Australia may be falling behind other countries in implementing data breach notification laws to require companies and government agencies to notify consumers when their personal information has been exposed or stolen. ZDNet Australia reported:
"Australia currently doesn't have any legislation to force companies to disclose breaches, even though it was recommended as part of the Law Commission's report on privacy, released in 2008."
The article summarized existing breach notification laws or pending legislation in several countries:
"Internet and telecommunications service providers in the UK are also already required to disclose when they have experienced a breach. However, the EU commissioner said last month that she wanted to extend this to all businesses... New Zealand doesn't have any breach notification laws... Canada has a Bill that is proceeding through parliament that will require businesses to disclose data breaches if they may result in a "real risk of significant harm". Until this is passed, its Federal Privacy Commissioner has issued guidelines for organisations to follow in the event of a breach, but these are voluntary."
According to the National Council of States Legislatures (NCSL), at October 2010 about 46 states in the USA plus Puerto Rico and the U.S. Virgin Islands have breach notification laws requiring notification when consumers' personal information is disclosed. The four states lacking breach notification laws are Alabama, Kentucky, New Mexico, and South Dakota.
If you live in one of those four states without breach notification laws, you might want to ask your elected officials why.
The need for legislation in the USA is driven not just by data breach notifications but also to protect consumers' privacy. The Do Not Track opt-out setting for consumers is largely ignored by advertisers. Plus, ARS Technica reported:
"... the United States and Turkey are the only developed nations in the world without a comprehensive law protecting consumer privacy. European citizens have privacy rights, Asian citizens have privacy rights, Latin American citizens have privacy rights. In the US, however, in lieu of a comprehensive approach, we have a handful of inconsistent, sector-specific laws around particularly sensitive information like health and financial data..."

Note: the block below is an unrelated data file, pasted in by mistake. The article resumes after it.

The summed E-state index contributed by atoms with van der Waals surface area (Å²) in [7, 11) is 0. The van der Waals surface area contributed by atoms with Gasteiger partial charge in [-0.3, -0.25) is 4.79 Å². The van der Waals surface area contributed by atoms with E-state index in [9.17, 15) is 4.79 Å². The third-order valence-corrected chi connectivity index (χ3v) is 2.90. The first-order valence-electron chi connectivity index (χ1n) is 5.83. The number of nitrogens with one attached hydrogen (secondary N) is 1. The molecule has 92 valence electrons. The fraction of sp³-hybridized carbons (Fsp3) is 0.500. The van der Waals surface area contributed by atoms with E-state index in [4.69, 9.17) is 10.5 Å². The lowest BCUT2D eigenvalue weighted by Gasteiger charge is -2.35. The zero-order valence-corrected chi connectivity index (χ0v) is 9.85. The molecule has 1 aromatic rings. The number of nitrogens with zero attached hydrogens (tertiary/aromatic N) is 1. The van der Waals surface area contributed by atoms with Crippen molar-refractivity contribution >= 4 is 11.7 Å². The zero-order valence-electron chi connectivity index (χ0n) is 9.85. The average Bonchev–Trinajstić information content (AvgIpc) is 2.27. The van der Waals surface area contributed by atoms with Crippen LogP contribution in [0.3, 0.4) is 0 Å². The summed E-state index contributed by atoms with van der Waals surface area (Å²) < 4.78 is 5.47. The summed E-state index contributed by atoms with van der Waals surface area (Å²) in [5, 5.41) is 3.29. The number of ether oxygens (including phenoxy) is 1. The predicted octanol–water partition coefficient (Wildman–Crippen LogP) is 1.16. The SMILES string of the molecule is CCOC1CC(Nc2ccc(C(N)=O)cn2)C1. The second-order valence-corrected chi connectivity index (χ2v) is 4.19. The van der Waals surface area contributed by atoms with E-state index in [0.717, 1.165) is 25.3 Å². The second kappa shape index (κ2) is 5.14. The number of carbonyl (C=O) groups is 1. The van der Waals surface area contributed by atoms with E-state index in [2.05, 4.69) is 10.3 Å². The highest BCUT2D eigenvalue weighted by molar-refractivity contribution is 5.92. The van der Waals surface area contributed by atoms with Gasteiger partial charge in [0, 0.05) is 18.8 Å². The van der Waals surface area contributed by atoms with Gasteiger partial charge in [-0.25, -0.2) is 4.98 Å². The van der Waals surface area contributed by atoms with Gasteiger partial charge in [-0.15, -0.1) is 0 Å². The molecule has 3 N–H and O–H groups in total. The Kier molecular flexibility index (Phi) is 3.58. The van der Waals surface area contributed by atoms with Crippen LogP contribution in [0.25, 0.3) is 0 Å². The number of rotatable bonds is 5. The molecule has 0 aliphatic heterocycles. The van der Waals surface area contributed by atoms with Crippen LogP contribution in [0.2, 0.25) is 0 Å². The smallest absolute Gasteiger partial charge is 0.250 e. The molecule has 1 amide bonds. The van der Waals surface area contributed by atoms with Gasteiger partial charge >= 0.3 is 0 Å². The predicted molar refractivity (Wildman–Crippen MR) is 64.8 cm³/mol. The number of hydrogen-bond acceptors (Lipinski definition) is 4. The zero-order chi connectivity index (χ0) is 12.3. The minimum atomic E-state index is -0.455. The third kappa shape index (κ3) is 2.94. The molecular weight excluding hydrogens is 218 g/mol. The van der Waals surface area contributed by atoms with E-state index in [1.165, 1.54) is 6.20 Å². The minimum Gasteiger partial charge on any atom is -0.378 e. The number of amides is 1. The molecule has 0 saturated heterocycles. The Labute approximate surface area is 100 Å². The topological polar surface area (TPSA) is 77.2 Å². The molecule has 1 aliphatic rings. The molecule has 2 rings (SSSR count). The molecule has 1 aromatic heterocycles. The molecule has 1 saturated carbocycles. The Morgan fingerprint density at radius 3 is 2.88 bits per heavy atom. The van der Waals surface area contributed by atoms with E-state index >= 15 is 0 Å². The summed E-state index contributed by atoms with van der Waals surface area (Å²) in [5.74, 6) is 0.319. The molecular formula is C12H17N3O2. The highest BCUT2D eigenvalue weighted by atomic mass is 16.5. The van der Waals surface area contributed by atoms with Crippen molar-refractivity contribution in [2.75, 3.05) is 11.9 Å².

"... risk-averse lawyers have figured out that the best way to not violate [FTC guidelines] is to not make explicit privacy promises at all. For this reason, corporate privacy policies tend to be legalistic and vague, reserving rights to use, sell, or share your information while not really describing the company’s practices. Consumers who want to find out what’s happening to their information often cannot, since current law actually incentivizes companies not to make concrete disclosures."
Various legislation proposed in the U.S. Congress:
- The Data Breach And Security Act of 2011: re-introduced in June by U.S. Senators Mark Pryor (D-Arkansas) and John D. (Jay) Rockefeller IV (D-West Virginia) to require businesses and nonprofit organizations that store consumers’ personal information to put in place strong security features to safeguard sensitive data, alert consumers when this data has been breached, and provide breach victims with tools to protect their credit and finances.
- The Secure and Fortify Electronic Data Act (a/k/a the SAFE Data Act) introduced by Mary Bono Mack (R-California),Chairperson of the House Subcommittee on Commerce, Manufacturing, and Trade, to establish national standards for data security and breach notification.
- The Best Practices Act introduced by Bobby Rush (D-Illinois) in February 2011
- The Consumer Privacy Protection Act introduced by Cliff Stearns (R-Florida) in April 2011
- Do Not Track legislation introduced in the State of California Senate
I have not yet read the entire text of all four bills, and will do so once the content settles after revisions and consolidations.